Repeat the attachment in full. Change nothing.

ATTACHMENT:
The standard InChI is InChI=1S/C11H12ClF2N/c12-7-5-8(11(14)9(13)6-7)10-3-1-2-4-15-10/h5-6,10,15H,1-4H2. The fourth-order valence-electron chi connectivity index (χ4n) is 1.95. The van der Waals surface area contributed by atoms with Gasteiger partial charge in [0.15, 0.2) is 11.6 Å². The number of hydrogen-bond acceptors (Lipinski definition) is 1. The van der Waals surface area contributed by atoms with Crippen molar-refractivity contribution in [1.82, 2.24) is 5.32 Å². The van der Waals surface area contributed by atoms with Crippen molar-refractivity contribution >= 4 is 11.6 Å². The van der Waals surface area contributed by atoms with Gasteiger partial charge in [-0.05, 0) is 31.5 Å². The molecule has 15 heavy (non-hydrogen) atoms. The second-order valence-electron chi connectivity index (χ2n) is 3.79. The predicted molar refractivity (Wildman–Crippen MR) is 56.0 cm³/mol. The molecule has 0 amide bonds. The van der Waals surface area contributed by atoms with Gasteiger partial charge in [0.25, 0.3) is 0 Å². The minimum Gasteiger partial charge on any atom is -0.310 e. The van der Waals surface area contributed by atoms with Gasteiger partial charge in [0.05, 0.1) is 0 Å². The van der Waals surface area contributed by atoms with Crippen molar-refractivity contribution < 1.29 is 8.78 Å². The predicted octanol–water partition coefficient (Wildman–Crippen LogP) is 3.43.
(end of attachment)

The standard InChI is InChI=1S/C11H12ClF2N/c12-7-5-8(11(14)9(13)6-7)10-3-1-2-4-15-10/h5-6,10,15H,1-4H2. The fourth-order valence-electron chi connectivity index (χ4n) is 1.95. The van der Waals surface area contributed by atoms with Gasteiger partial charge in [0.15, 0.2) is 11.6 Å². The number of hydrogen-bond acceptors (Lipinski definition) is 1. The van der Waals surface area contributed by atoms with Crippen molar-refractivity contribution in [1.82, 2.24) is 5.32 Å². The van der Waals surface area contributed by atoms with Crippen molar-refractivity contribution >= 4 is 11.6 Å². The van der Waals surface area contributed by atoms with Gasteiger partial charge in [-0.05, 0) is 31.5 Å². The molecule has 15 heavy (non-hydrogen) atoms. The second-order valence-electron chi connectivity index (χ2n) is 3.79. The predicted molar refractivity (Wildman–Crippen MR) is 56.0 cm³/mol. The molecule has 0 amide bonds. The van der Waals surface area contributed by atoms with Gasteiger partial charge in [0.25, 0.3) is 0 Å². The minimum Gasteiger partial charge on any atom is -0.310 e. The van der Waals surface area contributed by atoms with Gasteiger partial charge in [0.05, 0.1) is 0 Å². The van der Waals surface area contributed by atoms with Crippen molar-refractivity contribution < 1.29 is 8.78 Å². The predicted octanol–water partition coefficient (Wildman–Crippen LogP) is 3.43.